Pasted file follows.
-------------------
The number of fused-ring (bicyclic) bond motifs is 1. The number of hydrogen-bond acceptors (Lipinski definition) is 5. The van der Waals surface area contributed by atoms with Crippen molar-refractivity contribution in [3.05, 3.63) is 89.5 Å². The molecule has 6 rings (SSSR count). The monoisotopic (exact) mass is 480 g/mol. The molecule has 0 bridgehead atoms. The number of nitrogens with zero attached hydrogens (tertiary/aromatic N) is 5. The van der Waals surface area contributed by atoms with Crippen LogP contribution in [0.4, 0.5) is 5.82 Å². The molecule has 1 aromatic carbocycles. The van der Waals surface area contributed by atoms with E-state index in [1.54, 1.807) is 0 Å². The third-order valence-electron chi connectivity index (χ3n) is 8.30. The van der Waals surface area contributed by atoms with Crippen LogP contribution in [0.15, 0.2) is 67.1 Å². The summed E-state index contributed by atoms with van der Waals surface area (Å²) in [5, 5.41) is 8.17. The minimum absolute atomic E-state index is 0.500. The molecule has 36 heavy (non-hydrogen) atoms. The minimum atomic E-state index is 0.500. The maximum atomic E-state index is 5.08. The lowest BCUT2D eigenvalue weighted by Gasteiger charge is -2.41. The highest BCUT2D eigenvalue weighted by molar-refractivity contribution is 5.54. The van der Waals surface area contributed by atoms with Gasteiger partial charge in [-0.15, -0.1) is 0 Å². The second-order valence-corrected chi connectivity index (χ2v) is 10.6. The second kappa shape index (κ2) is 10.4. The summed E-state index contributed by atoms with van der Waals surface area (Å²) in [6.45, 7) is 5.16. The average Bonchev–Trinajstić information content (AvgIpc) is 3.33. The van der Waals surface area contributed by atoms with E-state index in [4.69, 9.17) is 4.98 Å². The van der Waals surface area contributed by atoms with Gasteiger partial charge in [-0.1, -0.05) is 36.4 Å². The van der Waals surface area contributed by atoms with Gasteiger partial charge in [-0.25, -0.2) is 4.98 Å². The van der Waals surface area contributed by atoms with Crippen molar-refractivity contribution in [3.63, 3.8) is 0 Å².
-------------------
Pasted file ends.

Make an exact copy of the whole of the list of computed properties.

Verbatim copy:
The number of fused-ring (bicyclic) bond motifs is 1. The number of hydrogen-bond acceptors (Lipinski definition) is 5. The van der Waals surface area contributed by atoms with Crippen molar-refractivity contribution in [3.05, 3.63) is 89.5 Å². The molecule has 6 rings (SSSR count). The monoisotopic (exact) mass is 480 g/mol. The molecule has 0 bridgehead atoms. The number of nitrogens with zero attached hydrogens (tertiary/aromatic N) is 5. The van der Waals surface area contributed by atoms with Crippen LogP contribution in [0.4, 0.5) is 5.82 Å². The molecule has 1 aromatic carbocycles. The van der Waals surface area contributed by atoms with E-state index in [1.54, 1.807) is 0 Å². The third-order valence-electron chi connectivity index (χ3n) is 8.30. The van der Waals surface area contributed by atoms with Crippen LogP contribution in [0.15, 0.2) is 67.1 Å². The summed E-state index contributed by atoms with van der Waals surface area (Å²) in [5, 5.41) is 8.17. The minimum absolute atomic E-state index is 0.500. The molecule has 36 heavy (non-hydrogen) atoms. The minimum atomic E-state index is 0.500. The maximum atomic E-state index is 5.08. The lowest BCUT2D eigenvalue weighted by Gasteiger charge is -2.41. The highest BCUT2D eigenvalue weighted by molar-refractivity contribution is 5.54. The van der Waals surface area contributed by atoms with Gasteiger partial charge in [-0.15, -0.1) is 0 Å². The second-order valence-corrected chi connectivity index (χ2v) is 10.6. The second kappa shape index (κ2) is 10.4. The summed E-state index contributed by atoms with van der Waals surface area (Å²) in [6.45, 7) is 5.16. The average Bonchev–Trinajstić information content (AvgIpc) is 3.33. The van der Waals surface area contributed by atoms with E-state index in [4.69, 9.17) is 4.98 Å². The van der Waals surface area contributed by atoms with Gasteiger partial charge in [-0.1, -0.05) is 36.4 Å². The van der Waals surface area contributed by atoms with Gasteiger partial charge in [-0.25, -0.2) is 4.98 Å². The van der Waals surface area contributed by atoms with Crippen molar-refractivity contribution in [3.63, 3.8) is 0 Å².